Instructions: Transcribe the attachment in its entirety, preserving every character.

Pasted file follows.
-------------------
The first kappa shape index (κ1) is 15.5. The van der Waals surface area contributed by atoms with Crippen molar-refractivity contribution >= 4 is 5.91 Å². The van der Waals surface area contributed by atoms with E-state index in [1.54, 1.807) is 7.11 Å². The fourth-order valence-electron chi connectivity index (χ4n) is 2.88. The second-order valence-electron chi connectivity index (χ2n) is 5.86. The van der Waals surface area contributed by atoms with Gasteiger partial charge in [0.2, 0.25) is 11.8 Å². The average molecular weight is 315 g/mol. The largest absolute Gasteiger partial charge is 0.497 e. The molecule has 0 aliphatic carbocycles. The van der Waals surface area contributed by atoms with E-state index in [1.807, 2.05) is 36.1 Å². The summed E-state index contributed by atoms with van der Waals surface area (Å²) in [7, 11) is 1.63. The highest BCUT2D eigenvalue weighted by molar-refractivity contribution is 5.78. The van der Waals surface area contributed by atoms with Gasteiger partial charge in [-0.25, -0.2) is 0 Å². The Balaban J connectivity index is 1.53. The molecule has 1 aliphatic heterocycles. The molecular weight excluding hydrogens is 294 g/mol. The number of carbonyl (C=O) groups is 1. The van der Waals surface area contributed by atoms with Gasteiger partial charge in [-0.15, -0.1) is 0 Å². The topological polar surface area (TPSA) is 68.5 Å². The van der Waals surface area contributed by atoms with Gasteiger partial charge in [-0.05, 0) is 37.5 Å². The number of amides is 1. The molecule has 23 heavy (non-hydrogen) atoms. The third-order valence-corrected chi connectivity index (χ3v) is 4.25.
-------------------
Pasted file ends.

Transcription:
The first kappa shape index (κ1) is 15.5. The van der Waals surface area contributed by atoms with Crippen molar-refractivity contribution >= 4 is 5.91 Å². The van der Waals surface area contributed by atoms with E-state index in [1.54, 1.807) is 7.11 Å². The fourth-order valence-electron chi connectivity index (χ4n) is 2.88. The second-order valence-electron chi connectivity index (χ2n) is 5.86. The van der Waals surface area contributed by atoms with Gasteiger partial charge in [0.2, 0.25) is 11.8 Å². The average molecular weight is 315 g/mol. The largest absolute Gasteiger partial charge is 0.497 e. The molecule has 0 aliphatic carbocycles. The van der Waals surface area contributed by atoms with E-state index in [1.807, 2.05) is 36.1 Å². The summed E-state index contributed by atoms with van der Waals surface area (Å²) in [7, 11) is 1.63. The highest BCUT2D eigenvalue weighted by molar-refractivity contribution is 5.78. The van der Waals surface area contributed by atoms with Gasteiger partial charge in [-0.25, -0.2) is 0 Å². The Balaban J connectivity index is 1.53. The molecule has 1 aliphatic heterocycles. The molecular weight excluding hydrogens is 294 g/mol. The number of carbonyl (C=O) groups is 1. The van der Waals surface area contributed by atoms with Gasteiger partial charge in [-0.15, -0.1) is 0 Å². The topological polar surface area (TPSA) is 68.5 Å². The van der Waals surface area contributed by atoms with Gasteiger partial charge in [-0.05, 0) is 37.5 Å². The number of amides is 1. The molecule has 23 heavy (non-hydrogen) atoms. The third-order valence-corrected chi connectivity index (χ3v) is 4.25.